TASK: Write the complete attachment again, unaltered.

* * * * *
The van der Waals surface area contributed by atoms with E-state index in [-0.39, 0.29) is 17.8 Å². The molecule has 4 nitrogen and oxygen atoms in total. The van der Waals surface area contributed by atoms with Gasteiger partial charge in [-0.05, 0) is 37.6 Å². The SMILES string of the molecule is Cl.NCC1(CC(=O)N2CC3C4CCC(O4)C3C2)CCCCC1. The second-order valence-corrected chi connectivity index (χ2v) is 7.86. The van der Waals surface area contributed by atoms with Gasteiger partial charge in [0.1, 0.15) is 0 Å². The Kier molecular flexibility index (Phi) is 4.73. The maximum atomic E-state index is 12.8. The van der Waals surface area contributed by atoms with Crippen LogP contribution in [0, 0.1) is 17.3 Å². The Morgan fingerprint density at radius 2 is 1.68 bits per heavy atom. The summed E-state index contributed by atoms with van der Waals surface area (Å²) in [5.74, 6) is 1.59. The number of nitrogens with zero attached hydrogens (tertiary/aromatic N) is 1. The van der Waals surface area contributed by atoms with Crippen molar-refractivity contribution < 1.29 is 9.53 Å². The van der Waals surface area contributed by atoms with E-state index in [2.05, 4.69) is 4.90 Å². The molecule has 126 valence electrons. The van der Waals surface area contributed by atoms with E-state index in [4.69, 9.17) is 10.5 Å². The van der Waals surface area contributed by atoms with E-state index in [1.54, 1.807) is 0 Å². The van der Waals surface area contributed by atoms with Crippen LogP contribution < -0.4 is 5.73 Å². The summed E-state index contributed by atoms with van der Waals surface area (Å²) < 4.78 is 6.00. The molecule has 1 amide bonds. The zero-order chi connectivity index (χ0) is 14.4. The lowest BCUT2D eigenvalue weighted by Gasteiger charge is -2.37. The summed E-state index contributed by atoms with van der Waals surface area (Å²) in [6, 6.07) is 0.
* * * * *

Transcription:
The van der Waals surface area contributed by atoms with E-state index in [-0.39, 0.29) is 17.8 Å². The molecule has 4 nitrogen and oxygen atoms in total. The van der Waals surface area contributed by atoms with Gasteiger partial charge in [-0.05, 0) is 37.6 Å². The SMILES string of the molecule is Cl.NCC1(CC(=O)N2CC3C4CCC(O4)C3C2)CCCCC1. The second-order valence-corrected chi connectivity index (χ2v) is 7.86. The van der Waals surface area contributed by atoms with Gasteiger partial charge in [0.1, 0.15) is 0 Å². The Kier molecular flexibility index (Phi) is 4.73. The maximum atomic E-state index is 12.8. The van der Waals surface area contributed by atoms with Crippen LogP contribution in [0, 0.1) is 17.3 Å². The Morgan fingerprint density at radius 2 is 1.68 bits per heavy atom. The summed E-state index contributed by atoms with van der Waals surface area (Å²) in [5.74, 6) is 1.59. The number of nitrogens with zero attached hydrogens (tertiary/aromatic N) is 1. The van der Waals surface area contributed by atoms with Crippen molar-refractivity contribution < 1.29 is 9.53 Å². The van der Waals surface area contributed by atoms with E-state index in [2.05, 4.69) is 4.90 Å². The molecule has 126 valence electrons. The van der Waals surface area contributed by atoms with E-state index in [4.69, 9.17) is 10.5 Å². The van der Waals surface area contributed by atoms with E-state index in [1.54, 1.807) is 0 Å². The van der Waals surface area contributed by atoms with Crippen LogP contribution < -0.4 is 5.73 Å². The summed E-state index contributed by atoms with van der Waals surface area (Å²) < 4.78 is 6.00. The molecule has 1 amide bonds. The zero-order chi connectivity index (χ0) is 14.4. The lowest BCUT2D eigenvalue weighted by Gasteiger charge is -2.37. The summed E-state index contributed by atoms with van der Waals surface area (Å²) in [6, 6.07) is 0.